BYU football: Three things to know for the Wyoming Cowboys
The BYU football team will take on the Wyoming Cowboys in the 2016 San Diego County Credit Union Poinsettia Bowl. Here are three things to know for the game.
Many BYU football fans aren’t thrilled with the match up, but the Wyoming Cowboys have usually provided a tough game for the Cougars. BYU is 44-30-3 all time against Wyoming, winning the last meeting 25-20 in 2010 at LaVell Edwards Stadium.
The Cowboys finished 8-5 on the season and narrowly lost to San Diego State (27-24) in the Mountain West Conference championship game. Wyoming’s two best victories came on Oct. 29 against Boise State and Nov. 19 against SDSU.
Of the Cowboys’ five losses, three of them are bad. They lost at Nebraska 52-17, but that’s understandable. The loss to the Aztecs in the MWC title game is also understandable.
But, Wyoming also lost to Eastern Michigan, UNLV and New Mexico. Those are not good.
BYU football’s highs and lows have been well documented. The Cougars went 8-4, with the four losses coming by just eight points. It’s led many to wonder ‘what if,’ but here we are.
So here are three things to know for BYU football’s Poinsettia Bowl match up.
Wyoming can run, BYU football can stop the run
The Cowboys are led by running back Brian Hill. Hill ranks 6th in the nation in average rushing yards per game with 135.9. He’s scored 21 touchdowns (4th in the nation) and has 1,767 rushing yards on the season (4th in the nation).
On the other hand, BYU football is adept at stopping the run.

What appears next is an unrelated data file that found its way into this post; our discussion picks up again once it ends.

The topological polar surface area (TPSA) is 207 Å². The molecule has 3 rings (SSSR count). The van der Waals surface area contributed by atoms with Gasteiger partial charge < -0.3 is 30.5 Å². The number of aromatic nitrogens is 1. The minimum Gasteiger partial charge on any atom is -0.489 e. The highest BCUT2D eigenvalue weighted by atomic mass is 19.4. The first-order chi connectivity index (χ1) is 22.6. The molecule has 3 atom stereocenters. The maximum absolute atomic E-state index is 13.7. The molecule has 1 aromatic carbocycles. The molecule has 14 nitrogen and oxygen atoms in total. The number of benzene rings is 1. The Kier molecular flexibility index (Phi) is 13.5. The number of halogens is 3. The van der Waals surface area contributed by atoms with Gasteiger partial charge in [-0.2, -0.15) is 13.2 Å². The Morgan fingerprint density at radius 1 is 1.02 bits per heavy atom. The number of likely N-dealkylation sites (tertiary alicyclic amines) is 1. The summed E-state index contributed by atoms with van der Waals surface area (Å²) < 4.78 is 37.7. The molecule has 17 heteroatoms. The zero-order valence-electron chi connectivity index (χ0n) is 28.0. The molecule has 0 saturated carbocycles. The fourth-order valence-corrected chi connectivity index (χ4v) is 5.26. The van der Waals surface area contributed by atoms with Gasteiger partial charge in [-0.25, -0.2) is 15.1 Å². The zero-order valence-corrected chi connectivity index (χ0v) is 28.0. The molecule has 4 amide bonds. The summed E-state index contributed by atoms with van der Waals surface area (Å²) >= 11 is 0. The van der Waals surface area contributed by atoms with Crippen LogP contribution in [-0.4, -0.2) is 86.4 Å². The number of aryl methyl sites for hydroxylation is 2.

The Cougars are ranked 8th in the country, allowing an average of 129.4 rushing yards per game. The only two running backs to really hurt BYU this season were Arizona’s Nick Wilson and Boise State’s Jeremy McNichols.
Wilson rushed for 138 yards, averaging eight yards per carry and scoring two touchdowns in the season opener.
McNichols rushed for 140 yards and two touchdowns against the Cougars and added 109 receiving yards and a touchdown.
When Hill doesn’t get going, the Cowboys lose. Hill has been held under 100 yards in four of Wyoming’s five losses. And Nebraska (the best run defense he’s faced this season), held him to just 49 yards on 2.9 yards per carry.
So, in short, something’s got to give. BYU football will either get run on, or the Cougars will shut down the Cowboys’ potent attack.
Josh Allen can make plays for Wyoming
Probably thought I was referring to Tanner Mangum, right?
While that would be an accurate way to describe him, we’re talking about Wyoming quarterback Josh Allen.
Allen is just a sophomore, and he’ll be the fifth underclassmen signal caller the Cougars have faced this season.
Allen is in his first year starting for the Cowboys, and put together a strong campaign. He threw for 2,996 yards, with 26 touchdowns and 13 interceptions. It’s worth noting that five of those interceptions came in Week Two against Nebraska.
He’s also mobile having rushed for 50+ yards seven times this season and has scored seven touchdowns on the ground.
BYU football’s defense is a ball-hawking one. The Cougars are 2nd in the country, having forced 29 turnovers (including 19 interceptions). I don’t know if I’d describe Allen as turnover prone, but he’s shown that he can be rattled and come undone fairly quickly.
Let’s Go Streaking
Wyoming and BYU come into the Poinsettia Bowl under different circumstances.
The Cowboys have lost three of their last four games, while BYU football has won seven of its final eight games.
I’m not sure if momentum can carry over nearly a month, but if it can, the edge goes to the Cougars.
It’s also worth noting that one of those Wyoming losses was a 56-35 shellacking at the hands of New Mexico, so it’s safe to say that game was a letdown.
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Meanwhile, the Cougars haven’t lost since Oct. 20, when they fell just short to Boise State on the road.
The Cougars and Cowboys kick off on Dec. 21 at 7 p.m. The Poinsettia Bowl can be viewed on ESPN.